Most land turtles are called tortoises, and they are herbivores, meaning their diet consists primarily of plant material. The best tortoise foods are plants and grasses found where they live. That doesn't mean that owners of pet tortoises who don't live near their native habitat have to send for special food, but you shouldn't feed pet turtles your table scraps either. Some land turtles, like box turtles and wood turtles, are not tortoises, and they have different diets.
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How to tell turtles from tortoises
Turtles who live only on land are usually called tortoises, although they are still turtles too. Turtles are reptiles whose bodies are encased in a bony shell, and that describes tortoises as well as other turtles. However, tortoises and turtles have some features that let you easily tell them apart. Turtles have front limbs that resemble flippers and back feet that are webbed. Tortoises' front limbs have claws, and their back legs look like columns, which is called elephantine. There are, however, exceptions to the tortoise vs. turtle identifying features.
Land turtle food
In the wild, a turtle's diet depends on where they live. Desert tortoises eat cacti and other succulents, desert grasses, and flowers. Tortoises in forest wetlands modify their diet according to the seasons. During the wet season, they eat succulents, grasses, herbs, and shrubs. When it's dry, they look for dry plant material and rabbit feces.
Plant material should be at least 80 percent dark, leafy greens, like kohlrabi, turnip greens, and collard greens, but you can also offer colorful vegetables, like bell peppers, dandelion, and green beans as well as flowers, grass, and hay. Swiss chard, beet greens, and spinach contain oxalates that can interfere with calcium absorption, while cabbage, mustard greens, and kale can cause hypothyroidism, so feed all of these sparingly.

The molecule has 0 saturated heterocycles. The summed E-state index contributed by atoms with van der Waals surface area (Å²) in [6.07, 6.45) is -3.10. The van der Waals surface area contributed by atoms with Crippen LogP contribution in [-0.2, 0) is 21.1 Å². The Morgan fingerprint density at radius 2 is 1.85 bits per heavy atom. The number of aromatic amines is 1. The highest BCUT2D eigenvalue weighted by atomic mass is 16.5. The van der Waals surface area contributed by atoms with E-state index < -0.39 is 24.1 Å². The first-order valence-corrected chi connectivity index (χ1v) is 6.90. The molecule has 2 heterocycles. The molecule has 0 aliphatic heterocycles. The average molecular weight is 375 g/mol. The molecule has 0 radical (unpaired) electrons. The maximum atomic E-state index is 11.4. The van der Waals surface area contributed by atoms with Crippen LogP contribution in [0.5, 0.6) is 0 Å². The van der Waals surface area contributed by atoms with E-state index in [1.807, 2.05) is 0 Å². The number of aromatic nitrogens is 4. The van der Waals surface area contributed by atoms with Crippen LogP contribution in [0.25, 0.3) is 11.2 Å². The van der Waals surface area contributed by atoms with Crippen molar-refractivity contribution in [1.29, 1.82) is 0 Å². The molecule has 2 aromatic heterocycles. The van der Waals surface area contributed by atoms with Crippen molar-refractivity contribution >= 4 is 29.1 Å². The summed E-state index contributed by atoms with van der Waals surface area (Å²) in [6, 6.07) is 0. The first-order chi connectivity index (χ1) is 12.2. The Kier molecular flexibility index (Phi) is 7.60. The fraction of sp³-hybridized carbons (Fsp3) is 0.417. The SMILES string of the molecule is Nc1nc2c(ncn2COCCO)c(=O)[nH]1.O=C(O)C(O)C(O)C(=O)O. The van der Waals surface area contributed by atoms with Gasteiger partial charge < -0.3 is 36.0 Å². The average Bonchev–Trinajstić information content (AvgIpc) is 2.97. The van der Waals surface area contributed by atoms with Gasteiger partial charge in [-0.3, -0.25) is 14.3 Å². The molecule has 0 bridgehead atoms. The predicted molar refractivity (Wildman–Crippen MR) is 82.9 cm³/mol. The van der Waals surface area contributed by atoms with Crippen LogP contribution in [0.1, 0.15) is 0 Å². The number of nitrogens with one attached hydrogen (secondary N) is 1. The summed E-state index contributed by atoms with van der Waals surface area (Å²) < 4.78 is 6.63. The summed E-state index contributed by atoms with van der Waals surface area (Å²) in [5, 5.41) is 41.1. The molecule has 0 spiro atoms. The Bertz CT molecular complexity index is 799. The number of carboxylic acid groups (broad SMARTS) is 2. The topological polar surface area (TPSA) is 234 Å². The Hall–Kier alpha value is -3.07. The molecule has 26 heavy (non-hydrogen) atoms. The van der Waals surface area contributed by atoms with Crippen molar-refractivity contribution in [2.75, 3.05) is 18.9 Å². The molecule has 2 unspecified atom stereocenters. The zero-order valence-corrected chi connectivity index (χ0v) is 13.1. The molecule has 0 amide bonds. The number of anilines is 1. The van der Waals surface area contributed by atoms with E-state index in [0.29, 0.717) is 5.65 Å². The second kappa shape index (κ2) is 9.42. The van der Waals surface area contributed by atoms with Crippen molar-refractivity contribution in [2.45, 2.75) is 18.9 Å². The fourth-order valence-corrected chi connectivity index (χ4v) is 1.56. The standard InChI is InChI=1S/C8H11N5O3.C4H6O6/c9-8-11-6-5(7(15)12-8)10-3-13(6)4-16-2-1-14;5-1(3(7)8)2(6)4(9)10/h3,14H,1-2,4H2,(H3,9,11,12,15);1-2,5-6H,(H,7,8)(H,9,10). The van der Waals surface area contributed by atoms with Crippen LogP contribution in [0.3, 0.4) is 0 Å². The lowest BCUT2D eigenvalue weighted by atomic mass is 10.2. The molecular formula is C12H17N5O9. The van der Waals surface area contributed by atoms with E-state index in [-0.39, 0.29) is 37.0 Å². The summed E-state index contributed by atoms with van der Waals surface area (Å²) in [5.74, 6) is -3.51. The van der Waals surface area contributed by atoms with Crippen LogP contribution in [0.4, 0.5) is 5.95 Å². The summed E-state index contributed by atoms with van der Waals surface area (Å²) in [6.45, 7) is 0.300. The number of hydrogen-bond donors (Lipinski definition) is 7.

Whatever you feed them, don't feed turtles on gravel or dirt, as they can then ingest some of that material, which is not good for them. Be sure to also provide a clean dish with water. Many turtles like to bathe in it as well as drink some of the water. Wash the dish and change the water daily because some turtles will also use the dish as a potty.
Feeding box turtles
Box turtles are land turtles with front and back claws, but they are not considered to be tortoises even though they do not live in water. They are the only turtles that can completely close their shells. If you thought all turtles could do this, that's because box turtles are very common. In fact, turtles found outside anywhere from the Midwest to the East Coast and all the way to the South (though not in the ocean) are most likely Eastern box turtles. They are sometimes called by different names depending on where they are, like the Florida box turtle or the Gulf Coast box turtle.
Unlike tortoises, who are herbivores, box turtles are omnivores; they eat both plant foods and animal foods. Up to age 6 or so, they are primarily carnivores, eating meat only, but as they mature into adulthood, they become herbivores and eat mostly plant materials.
Box turtles are protected in many states due to their dwindling numbers, so if you find one in your yard, don't take it as a pet. You can put out or plant healthy food for them to find, though. Feed box turtles a diet that's about 50 percent animal based and 50 percent the type of plants you'd feed tortoises. Many vets recommend lightly sprinkling box turtles' food with calcium powder a few times a week, but ask your vet about this first.
Diet of wood turtles
Wood turtles inhabit the Northeastern United States and Southeastern Canada and are usually found in wooded areas near open meadows and small streams. In the wild, they forage for berries, mushrooms, insects, fish, tadpoles, slugs, and snails. You may see them from March through October, when they hibernate in burrows or the sides of stream banks as cold weather sets in. You'll recognize wood turtles by their burnt orange skin and brown upper shells. Wood turtles are a threatened species, and taking them as pets is illegal.
Feeding fruit and washing hands
Tortoises and other land turtles eat fruit in the wild, and they enjoy it. Pet land turtles or tortoises will love any fruit you provide, but it is not good for them in large quantities due to its high sugar content nor is it as nutritious as vegetables. Therefore, make fruit an occasional treat. Serve it only every two weeks or so, offering dark greens and grasses for the rest of their plant materials.
All turtles carry salmonella, which can make humans very ill. Wash your hands with soap and water after touching a turtle, his dishes, or his habitat. Always check with your veterinarian before changing your pet's diet, medication, or physical activity routines. This information is not a substitute for a vet's opinion.